Olympic commentators around the globe refer to the Olympic Athletes from Russia by the abbreviation OAR. It's just easier. But it also happens to be the name of a band, O.A.R., which has seen a huge spike in interest as a result of the coincidental homophone.

As punishment for Russia's widespread doping program at the Sochi Olympics, the International Olympic Committee banned the country from Pyeongchang, South Korea. It instead invited individual competitors who could prove they were clean to participate as Olympic Athletes from Russia.

O.A.R., the band, first heard about the name similarities about a month ago.

Olympic Athletes from Russia Anastasia Bryzgalova (L) and Aleksandr Krushelnitckii compete against South Korea in curling. Photo / Getty Images
Olympic Athletes from Russia Anastasia Bryzgalova (L) and Aleksandr Krushelnitckii compete against South Korea in curling. Photo / Getty Images

"We kind of thought it was a great coincidence. We joked about it internally," lead singer Marc Roberge, who grew up in Rockville, said in a phone interview Tuesday. "[But] we didn't know anybody cared."


Roberge founded O.A.R. in 1994 with drummer Chris Culos, eventually growing the group to five. The band hit its stride in the mid-2000s with hits including "Shattered."

The band remains popular, but recent success has been more limited. Then the Olympics started broadcasting, and people did notice parallels between OAR and O.A.R. A lot of people.

Between Feb. 9 and 16 - as the Olympics were revving up - the band saw a 46 percent increase in streams on Spotify, according to a spokesman for the music service.

"Oh my God, are you kidding?" Roberge exclaimed when he first heard the stat. "That's crazy."

Google searches have also more than doubled. Roberge has received a barrage of texts, tweets, emails and other alerts about OAR, O.A.R. and the Olympic connection. He said he likes hearing the personal stories most: "Every day it's a new story of some sort of reminder that somebody had about us."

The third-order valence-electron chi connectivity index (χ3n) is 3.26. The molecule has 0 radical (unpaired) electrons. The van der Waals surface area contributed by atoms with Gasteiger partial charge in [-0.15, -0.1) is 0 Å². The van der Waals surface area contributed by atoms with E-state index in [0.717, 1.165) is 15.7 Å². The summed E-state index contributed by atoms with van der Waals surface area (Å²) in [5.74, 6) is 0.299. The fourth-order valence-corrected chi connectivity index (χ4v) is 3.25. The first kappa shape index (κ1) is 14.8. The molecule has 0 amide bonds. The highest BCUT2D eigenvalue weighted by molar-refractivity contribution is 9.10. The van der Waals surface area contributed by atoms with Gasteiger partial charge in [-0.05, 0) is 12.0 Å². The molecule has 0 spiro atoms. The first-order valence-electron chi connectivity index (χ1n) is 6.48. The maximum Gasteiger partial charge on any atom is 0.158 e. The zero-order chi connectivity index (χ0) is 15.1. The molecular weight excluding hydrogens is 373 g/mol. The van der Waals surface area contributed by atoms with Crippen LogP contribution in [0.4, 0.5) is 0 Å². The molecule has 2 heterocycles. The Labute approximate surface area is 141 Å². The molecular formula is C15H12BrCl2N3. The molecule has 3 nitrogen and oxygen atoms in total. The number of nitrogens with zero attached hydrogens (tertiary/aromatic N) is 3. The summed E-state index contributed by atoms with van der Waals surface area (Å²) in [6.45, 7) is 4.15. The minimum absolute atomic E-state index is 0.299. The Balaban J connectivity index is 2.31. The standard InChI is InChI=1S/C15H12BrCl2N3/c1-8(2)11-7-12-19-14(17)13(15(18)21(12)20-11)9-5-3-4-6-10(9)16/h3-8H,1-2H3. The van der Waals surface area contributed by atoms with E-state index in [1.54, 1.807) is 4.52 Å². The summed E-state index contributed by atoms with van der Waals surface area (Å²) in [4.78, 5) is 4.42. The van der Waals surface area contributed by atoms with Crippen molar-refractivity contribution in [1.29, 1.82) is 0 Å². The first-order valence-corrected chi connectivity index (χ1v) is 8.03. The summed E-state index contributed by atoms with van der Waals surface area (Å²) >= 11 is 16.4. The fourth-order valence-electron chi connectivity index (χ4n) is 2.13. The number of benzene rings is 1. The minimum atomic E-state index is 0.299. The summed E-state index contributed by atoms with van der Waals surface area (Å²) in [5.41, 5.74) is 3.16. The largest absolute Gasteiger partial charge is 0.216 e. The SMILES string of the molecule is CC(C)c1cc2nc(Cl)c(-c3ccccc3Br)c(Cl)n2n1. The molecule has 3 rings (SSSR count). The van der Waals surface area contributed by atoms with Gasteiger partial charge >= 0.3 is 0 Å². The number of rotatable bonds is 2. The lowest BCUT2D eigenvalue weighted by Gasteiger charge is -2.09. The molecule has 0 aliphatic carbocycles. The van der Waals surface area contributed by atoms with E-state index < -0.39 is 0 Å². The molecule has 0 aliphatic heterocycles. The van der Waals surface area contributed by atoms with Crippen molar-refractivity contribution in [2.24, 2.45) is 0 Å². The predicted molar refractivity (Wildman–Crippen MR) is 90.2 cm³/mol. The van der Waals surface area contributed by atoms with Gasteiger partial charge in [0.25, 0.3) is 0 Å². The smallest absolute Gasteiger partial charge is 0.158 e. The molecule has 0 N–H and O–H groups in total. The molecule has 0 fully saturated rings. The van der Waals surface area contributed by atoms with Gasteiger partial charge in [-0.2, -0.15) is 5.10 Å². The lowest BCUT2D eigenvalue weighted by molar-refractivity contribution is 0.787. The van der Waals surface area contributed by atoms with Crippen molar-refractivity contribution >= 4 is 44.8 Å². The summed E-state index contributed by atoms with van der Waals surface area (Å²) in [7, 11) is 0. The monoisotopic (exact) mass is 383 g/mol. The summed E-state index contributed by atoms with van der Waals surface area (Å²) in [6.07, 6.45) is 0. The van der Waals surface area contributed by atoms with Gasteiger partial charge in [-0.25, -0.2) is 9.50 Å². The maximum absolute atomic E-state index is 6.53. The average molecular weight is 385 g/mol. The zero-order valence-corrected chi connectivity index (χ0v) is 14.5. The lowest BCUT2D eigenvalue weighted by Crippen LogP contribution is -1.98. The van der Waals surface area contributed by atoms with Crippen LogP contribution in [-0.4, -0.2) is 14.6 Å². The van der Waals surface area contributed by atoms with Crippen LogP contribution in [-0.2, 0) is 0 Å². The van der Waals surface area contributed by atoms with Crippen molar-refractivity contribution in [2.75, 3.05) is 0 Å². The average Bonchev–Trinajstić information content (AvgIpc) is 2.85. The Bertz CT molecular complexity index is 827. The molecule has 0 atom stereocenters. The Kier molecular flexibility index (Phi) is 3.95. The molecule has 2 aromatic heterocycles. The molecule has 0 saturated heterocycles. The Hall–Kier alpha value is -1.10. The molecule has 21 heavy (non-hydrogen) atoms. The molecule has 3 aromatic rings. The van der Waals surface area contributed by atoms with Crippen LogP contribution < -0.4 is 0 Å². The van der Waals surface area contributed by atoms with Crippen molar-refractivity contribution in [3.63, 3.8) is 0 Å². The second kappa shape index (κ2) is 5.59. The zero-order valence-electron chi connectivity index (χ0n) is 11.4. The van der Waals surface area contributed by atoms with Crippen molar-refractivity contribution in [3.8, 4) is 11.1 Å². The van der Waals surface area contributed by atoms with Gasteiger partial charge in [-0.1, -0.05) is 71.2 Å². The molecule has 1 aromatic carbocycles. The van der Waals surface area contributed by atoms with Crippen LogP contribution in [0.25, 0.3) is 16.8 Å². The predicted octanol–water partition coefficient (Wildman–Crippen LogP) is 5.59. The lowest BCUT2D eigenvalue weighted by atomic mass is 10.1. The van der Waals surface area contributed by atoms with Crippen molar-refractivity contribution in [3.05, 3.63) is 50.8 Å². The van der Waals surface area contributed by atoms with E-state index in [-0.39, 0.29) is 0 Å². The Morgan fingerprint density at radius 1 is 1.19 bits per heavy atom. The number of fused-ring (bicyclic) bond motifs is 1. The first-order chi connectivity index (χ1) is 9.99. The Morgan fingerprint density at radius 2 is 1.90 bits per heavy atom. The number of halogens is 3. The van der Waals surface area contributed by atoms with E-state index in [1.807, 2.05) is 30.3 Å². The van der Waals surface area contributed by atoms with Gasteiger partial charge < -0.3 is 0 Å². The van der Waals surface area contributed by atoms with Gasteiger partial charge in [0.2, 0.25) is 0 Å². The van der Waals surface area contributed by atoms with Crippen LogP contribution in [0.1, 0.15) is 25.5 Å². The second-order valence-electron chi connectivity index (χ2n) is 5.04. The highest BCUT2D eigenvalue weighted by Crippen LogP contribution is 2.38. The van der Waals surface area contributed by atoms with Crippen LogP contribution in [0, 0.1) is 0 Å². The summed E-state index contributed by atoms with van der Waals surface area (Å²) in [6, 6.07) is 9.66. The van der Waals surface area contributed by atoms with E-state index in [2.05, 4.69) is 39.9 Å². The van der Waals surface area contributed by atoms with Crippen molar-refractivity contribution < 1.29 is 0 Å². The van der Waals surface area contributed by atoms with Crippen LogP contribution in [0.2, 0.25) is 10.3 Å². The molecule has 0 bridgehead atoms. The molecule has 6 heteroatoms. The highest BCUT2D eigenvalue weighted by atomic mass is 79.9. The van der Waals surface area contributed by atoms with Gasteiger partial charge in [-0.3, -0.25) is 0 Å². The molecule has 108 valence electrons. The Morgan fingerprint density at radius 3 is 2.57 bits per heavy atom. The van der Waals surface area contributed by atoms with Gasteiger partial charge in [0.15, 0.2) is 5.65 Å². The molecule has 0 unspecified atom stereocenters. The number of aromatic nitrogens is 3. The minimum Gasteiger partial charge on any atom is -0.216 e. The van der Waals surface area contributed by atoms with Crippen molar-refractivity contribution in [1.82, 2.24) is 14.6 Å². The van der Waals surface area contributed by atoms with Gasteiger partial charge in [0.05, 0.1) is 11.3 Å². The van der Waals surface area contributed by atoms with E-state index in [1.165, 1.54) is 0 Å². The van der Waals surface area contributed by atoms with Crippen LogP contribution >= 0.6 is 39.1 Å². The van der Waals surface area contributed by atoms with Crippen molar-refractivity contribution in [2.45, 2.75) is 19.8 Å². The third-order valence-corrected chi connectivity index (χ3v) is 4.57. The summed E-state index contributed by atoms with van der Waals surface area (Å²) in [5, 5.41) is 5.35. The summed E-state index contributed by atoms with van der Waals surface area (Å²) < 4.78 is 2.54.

The band has done publicity in the past, from interviews to late night TV shows, and even collaborated on a Duracell battery ad for the 2012 London Olympics. But Roberge said the attention they've received during Pyeongchang is unprecedented.

"You can go on TV as much as you want and you don't traditionally see an increase . . . never anything like this," he said. "We're all pleasantly confused."

The timing couldn't be better for the band, which announced a new tour and song just last week.

"We fell into a really well-timed promotion," Roberge said. Many of their biggest concert venues are already on their way to selling out, months ahead of time. The irony, Roberge said, is that the latest song release - "Just Like Paradise" - is an ode to summer. Though, that hasn't stopped him from tuning into the Winter Games.

"We've always watched the Olympics as a family," he said, listing hockey as his favorite sport. "The women's hockey is super impressive."

Neither Roberge, or the rest of O.A.R., is sure where all the hype heads next - except that it makes their manager look "really good." For now, the band isn't complaining about the free publicity, especially from outlets in which they don't often appear, such as ESPN:

"When you get a boost like this, if you don't enjoy it, if you're too cool for school, you're not doing it right," he said. " We're enjoying it. We're smiling."